Centrilobular necrosis due to direct thermal injury results in abnormal liver functions, although jaundice is unusual. Recovery is to be expected. Renal injury is manifested by microscopic hematuria, proteinuria, and hyaline and granular casts. Patients with hypovolemic complications and decreased renal blood flow may develop acute tubular necrosis. Exercise-induced heatstroke is often complicated by rhabdomyolysis, sometimes with massive myoglobinuria and renal failure. This complication may not develop until several days after the initial injury, so that careful monitoring of creatine kinase levels and renal function is necessary. Occasionally, a patient may present to the emergency department with the dark urine of myoglobinuria and should be questioned about recent heat exposure or heavy exertion.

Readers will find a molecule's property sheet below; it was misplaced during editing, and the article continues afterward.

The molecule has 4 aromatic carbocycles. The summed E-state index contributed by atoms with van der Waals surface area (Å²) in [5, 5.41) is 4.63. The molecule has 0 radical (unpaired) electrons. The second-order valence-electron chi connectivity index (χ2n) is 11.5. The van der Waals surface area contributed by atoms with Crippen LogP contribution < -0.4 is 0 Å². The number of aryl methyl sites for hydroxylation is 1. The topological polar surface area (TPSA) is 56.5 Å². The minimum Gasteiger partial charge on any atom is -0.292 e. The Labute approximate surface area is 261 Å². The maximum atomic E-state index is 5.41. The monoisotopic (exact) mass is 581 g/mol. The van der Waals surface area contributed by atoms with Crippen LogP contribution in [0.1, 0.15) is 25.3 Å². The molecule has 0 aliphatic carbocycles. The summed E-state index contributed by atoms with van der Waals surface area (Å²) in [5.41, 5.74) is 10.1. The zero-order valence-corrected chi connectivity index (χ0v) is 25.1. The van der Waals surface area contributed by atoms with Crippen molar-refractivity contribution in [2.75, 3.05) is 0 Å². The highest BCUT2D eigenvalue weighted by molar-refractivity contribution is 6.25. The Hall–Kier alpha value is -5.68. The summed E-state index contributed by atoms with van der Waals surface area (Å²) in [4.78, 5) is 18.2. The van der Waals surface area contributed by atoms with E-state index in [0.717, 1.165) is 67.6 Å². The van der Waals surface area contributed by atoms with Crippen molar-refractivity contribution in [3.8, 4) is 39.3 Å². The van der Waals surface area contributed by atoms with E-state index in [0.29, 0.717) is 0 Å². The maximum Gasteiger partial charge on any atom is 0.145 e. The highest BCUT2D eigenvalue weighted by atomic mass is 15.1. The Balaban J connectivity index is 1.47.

Widespread hematologic disorders may be apparent both clinically and on laboratory evaluation. Purpura, conjunctival hemorrhages, petechiae, pulmonary, gastrointestinal, and renal hemorrhages may be present. Coagulation studies may show thrombocytopenia, hypoprothrombinemia, and hypofibrinogenemia. Thermal injury to the vascular endothelium causes increased platelet aggregation, changes in capillary permeability, thermal deactivation of plasma proteins resulting in a decreased level of clotting factors, and, rarely, disseminated intravascular coagulation or fibrinolysis.
As expected, the fluid and electrolyte abnormalities vary with the onset and duration of the disorder, underlying disease (especially cardiovascular disease), and prior use of medications such as diuretics. The most important consideration with respect to fluid and electrolyte abnormalities in heatstroke is that dehydration and volume depletion may not occur in classic heatstroke, whereas they are common signs in heat exhaustion. Vigorous fluid administration may produce pulmonary edema, especially in the elderly. A myriad of blood-gas abnormalities may be encountered, from respiratory alkalosis to severe metabolic acidosis.
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